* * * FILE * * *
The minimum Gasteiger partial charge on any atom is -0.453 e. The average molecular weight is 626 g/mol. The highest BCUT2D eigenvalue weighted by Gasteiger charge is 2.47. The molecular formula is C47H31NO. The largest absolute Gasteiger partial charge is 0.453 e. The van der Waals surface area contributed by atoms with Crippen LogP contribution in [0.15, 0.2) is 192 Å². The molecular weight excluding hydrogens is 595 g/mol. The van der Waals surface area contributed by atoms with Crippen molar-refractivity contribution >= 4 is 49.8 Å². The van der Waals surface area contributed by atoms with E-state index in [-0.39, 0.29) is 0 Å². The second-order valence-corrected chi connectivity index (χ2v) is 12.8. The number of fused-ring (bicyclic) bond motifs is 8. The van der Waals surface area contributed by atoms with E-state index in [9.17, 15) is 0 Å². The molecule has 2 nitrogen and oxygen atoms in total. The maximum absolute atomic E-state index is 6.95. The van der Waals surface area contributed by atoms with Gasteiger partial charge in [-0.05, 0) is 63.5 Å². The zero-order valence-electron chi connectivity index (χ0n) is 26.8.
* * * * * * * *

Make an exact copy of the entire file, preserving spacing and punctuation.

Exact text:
The minimum Gasteiger partial charge on any atom is -0.453 e. The average molecular weight is 626 g/mol. The highest BCUT2D eigenvalue weighted by Gasteiger charge is 2.47. The molecular formula is C47H31NO. The largest absolute Gasteiger partial charge is 0.453 e. The van der Waals surface area contributed by atoms with Crippen LogP contribution in [0.15, 0.2) is 192 Å². The molecular weight excluding hydrogens is 595 g/mol. The van der Waals surface area contributed by atoms with Crippen molar-refractivity contribution >= 4 is 49.8 Å². The van der Waals surface area contributed by atoms with E-state index in [-0.39, 0.29) is 0 Å². The second-order valence-corrected chi connectivity index (χ2v) is 12.8. The number of fused-ring (bicyclic) bond motifs is 8. The van der Waals surface area contributed by atoms with E-state index in [9.17, 15) is 0 Å². The molecule has 2 nitrogen and oxygen atoms in total. The maximum absolute atomic E-state index is 6.95. The van der Waals surface area contributed by atoms with Gasteiger partial charge in [-0.05, 0) is 63.5 Å². The zero-order valence-electron chi connectivity index (χ0n) is 26.8.